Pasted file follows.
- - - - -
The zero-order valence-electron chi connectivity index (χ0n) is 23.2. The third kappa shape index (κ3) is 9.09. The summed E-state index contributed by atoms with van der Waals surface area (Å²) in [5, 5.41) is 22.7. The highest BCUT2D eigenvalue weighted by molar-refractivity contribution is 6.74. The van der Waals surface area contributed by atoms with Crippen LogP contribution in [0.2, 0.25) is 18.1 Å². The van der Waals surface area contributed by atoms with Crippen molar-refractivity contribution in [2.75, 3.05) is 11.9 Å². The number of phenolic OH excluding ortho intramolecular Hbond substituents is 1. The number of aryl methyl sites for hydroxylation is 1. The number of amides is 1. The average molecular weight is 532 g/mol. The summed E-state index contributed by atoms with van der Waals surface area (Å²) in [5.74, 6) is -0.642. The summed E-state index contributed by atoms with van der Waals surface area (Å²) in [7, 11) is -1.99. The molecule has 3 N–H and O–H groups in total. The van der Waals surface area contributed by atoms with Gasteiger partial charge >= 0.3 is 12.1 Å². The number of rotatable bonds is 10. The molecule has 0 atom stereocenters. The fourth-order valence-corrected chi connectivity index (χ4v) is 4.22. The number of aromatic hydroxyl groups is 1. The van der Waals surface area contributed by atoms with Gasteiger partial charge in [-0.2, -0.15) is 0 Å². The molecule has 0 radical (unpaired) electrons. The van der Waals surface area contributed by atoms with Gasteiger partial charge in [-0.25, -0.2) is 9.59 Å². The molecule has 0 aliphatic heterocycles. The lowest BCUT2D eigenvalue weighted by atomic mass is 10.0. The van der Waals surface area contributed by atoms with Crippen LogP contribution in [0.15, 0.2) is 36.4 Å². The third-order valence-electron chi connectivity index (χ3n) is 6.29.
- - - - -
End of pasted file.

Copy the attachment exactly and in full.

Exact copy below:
The zero-order valence-electron chi connectivity index (χ0n) is 23.2. The third kappa shape index (κ3) is 9.09. The summed E-state index contributed by atoms with van der Waals surface area (Å²) in [5, 5.41) is 22.7. The highest BCUT2D eigenvalue weighted by molar-refractivity contribution is 6.74. The van der Waals surface area contributed by atoms with Crippen LogP contribution in [0.2, 0.25) is 18.1 Å². The van der Waals surface area contributed by atoms with Crippen molar-refractivity contribution in [2.75, 3.05) is 11.9 Å². The number of phenolic OH excluding ortho intramolecular Hbond substituents is 1. The number of aryl methyl sites for hydroxylation is 1. The number of amides is 1. The average molecular weight is 532 g/mol. The summed E-state index contributed by atoms with van der Waals surface area (Å²) in [5.74, 6) is -0.642. The summed E-state index contributed by atoms with van der Waals surface area (Å²) in [7, 11) is -1.99. The molecule has 3 N–H and O–H groups in total. The van der Waals surface area contributed by atoms with Gasteiger partial charge >= 0.3 is 12.1 Å². The number of rotatable bonds is 10. The molecule has 0 atom stereocenters. The fourth-order valence-corrected chi connectivity index (χ4v) is 4.22. The number of aromatic hydroxyl groups is 1. The van der Waals surface area contributed by atoms with Gasteiger partial charge in [-0.2, -0.15) is 0 Å². The molecule has 0 radical (unpaired) electrons. The van der Waals surface area contributed by atoms with Gasteiger partial charge in [-0.25, -0.2) is 9.59 Å². The molecule has 0 aliphatic heterocycles. The lowest BCUT2D eigenvalue weighted by atomic mass is 10.0. The van der Waals surface area contributed by atoms with Crippen LogP contribution in [0.15, 0.2) is 36.4 Å². The third-order valence-electron chi connectivity index (χ3n) is 6.29.